Why Maximum Medical Improvement (MMI) Matters in Your AZ Work Injury Claim
MMI refers to the point in your treatment where your treating physician feels your injuries have stabilized. It’s only after you’ve achieved MMI that you can begin to discuss what settlement options you have available.
Understanding MMIFirst, you shouldn’t confuse MMI with being fully recovered from your injuries. Rather, MMI is simply the point where your injuries have healed enough that you’re likely to not experience any more improvement.
In layman’s terms, MMI refers to the point where pushing your body through more treatments will likely not improve your condition. This typically includes participating in physical therapy, having surgery and any other possible treatment options.
A declaration of MMI does not always mean that a victim has fully recovered from the injuries sustained. In fact, MMI generally means a point has been reached in which no further improvement is likely.
Medically speaking, MMI is another way to say that additional treatment is not going to make a difference in terms of functional benefit.
This is not a declaration that should be made unless a physician has exhausted other treatment possibilities, including physical therapy, surgery or other options.
MMI and workers’ compRegardless of the severity of your injury, your workers’ comp case doesn’t truly begin until you’ve achieved MMI. Once you’ve reached the point where your injury will not improve, your employer’s insurance company can calculate a dollar value that matches the monetary value of your sustained injury. Moreover, until you’ve reached MMI, insurance companies shouldn’t even entertain settlement amounts since it isn’t possible to get an accurate figure without knowing your MMI status.
MMI is also a crucial factor in determining whether it will be possible for you to perform the duties your job requires after healing from your injury. This means that if you reach a settlement with an insurance company before achieving MMI, you could lose out on compensation for long- and short-term disability, as well as lost earning capacity.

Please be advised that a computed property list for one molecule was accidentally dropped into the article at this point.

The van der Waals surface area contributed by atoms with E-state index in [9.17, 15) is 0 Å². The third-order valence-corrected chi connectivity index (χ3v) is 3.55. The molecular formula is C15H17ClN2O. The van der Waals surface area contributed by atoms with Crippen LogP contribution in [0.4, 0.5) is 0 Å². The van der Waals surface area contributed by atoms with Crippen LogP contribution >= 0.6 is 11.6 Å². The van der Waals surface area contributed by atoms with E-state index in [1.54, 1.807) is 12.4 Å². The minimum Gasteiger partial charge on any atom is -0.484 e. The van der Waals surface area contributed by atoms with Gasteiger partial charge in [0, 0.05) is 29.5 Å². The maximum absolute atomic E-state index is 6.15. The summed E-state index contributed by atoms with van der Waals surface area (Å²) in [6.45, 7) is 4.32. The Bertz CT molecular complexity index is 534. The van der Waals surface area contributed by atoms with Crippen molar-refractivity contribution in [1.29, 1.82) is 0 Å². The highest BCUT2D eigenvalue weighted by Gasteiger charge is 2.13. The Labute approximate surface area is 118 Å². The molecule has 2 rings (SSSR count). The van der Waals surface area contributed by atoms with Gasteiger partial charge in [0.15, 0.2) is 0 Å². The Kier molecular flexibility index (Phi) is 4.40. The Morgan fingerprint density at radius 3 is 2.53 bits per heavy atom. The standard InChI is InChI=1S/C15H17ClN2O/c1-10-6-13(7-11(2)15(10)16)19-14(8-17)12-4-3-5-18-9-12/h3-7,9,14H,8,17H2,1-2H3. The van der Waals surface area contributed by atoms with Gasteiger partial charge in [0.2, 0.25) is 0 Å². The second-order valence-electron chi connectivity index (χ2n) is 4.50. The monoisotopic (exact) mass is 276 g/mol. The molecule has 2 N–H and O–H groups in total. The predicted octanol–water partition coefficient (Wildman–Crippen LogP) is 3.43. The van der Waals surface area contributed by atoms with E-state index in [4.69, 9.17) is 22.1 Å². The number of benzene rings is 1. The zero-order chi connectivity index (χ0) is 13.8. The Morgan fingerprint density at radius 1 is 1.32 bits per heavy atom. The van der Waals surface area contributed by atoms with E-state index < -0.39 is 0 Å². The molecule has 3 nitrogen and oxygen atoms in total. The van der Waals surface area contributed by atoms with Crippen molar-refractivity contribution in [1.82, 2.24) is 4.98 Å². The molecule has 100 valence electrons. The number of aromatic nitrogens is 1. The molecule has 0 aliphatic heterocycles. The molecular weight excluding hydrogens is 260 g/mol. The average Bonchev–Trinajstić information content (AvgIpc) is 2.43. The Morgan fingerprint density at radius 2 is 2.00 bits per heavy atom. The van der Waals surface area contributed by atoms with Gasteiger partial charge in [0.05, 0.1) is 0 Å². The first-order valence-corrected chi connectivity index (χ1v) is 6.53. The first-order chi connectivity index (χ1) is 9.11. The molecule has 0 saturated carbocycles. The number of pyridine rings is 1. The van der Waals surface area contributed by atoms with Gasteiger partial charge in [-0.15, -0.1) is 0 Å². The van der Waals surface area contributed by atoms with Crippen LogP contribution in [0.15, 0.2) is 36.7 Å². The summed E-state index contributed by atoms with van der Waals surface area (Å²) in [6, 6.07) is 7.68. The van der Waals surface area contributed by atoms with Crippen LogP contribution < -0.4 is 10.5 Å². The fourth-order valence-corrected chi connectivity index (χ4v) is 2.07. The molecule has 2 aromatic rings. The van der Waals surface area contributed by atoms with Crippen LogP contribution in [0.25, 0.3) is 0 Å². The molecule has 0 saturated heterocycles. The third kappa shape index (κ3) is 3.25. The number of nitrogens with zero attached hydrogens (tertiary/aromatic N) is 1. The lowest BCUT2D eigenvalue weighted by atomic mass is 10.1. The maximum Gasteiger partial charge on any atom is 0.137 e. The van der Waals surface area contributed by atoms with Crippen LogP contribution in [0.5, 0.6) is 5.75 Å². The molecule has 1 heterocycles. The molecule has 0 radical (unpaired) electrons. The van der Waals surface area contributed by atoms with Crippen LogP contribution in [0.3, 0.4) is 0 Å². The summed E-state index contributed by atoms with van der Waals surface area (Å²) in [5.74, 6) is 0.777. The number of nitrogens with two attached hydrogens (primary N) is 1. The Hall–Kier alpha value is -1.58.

After you’ve accepted a settlement, you’re also likely to miss out on further workers’ compensation benefits. For example, if you settle with your employer’s insurance company and then your treating physician determines that you would benefit from long-term physical therapy, your workers’ comp will not cover the cost of your PT.
How will I know I’ve achieved MMI?The only person who can make an MMI determination is your treating physician, such as a medical or osteopathic doctor. That said, don’t be surprised if your employer’s insurance company requires you to be assessed through an independent medical examination (IME). This is done to ensure that your physician’s findings are correct and to protect the carrier from fraudulent claims.
You’ve achieved MMI, now what?In most cases, once you’ve achieved MMI, your employer is no longer responsible for providing you with medical treatment after an injury. Therefore, it’s important to hold off on reaching a settlement until you’ve been cleared for MMI. There are instances where even if you’ve done everything right, you could still miss out on compensation from a workplace injury. This emphasizes the importance of hiring an experienced workers’ compensation attorney to help fight your case.
Nobody wants to think about the possibility of being injured while at work. To ensure that you receive all the compensation you deserve, your first step after informing your employer of your injury and seeking medical attention is to contact an experienced workers’ compensation attorney.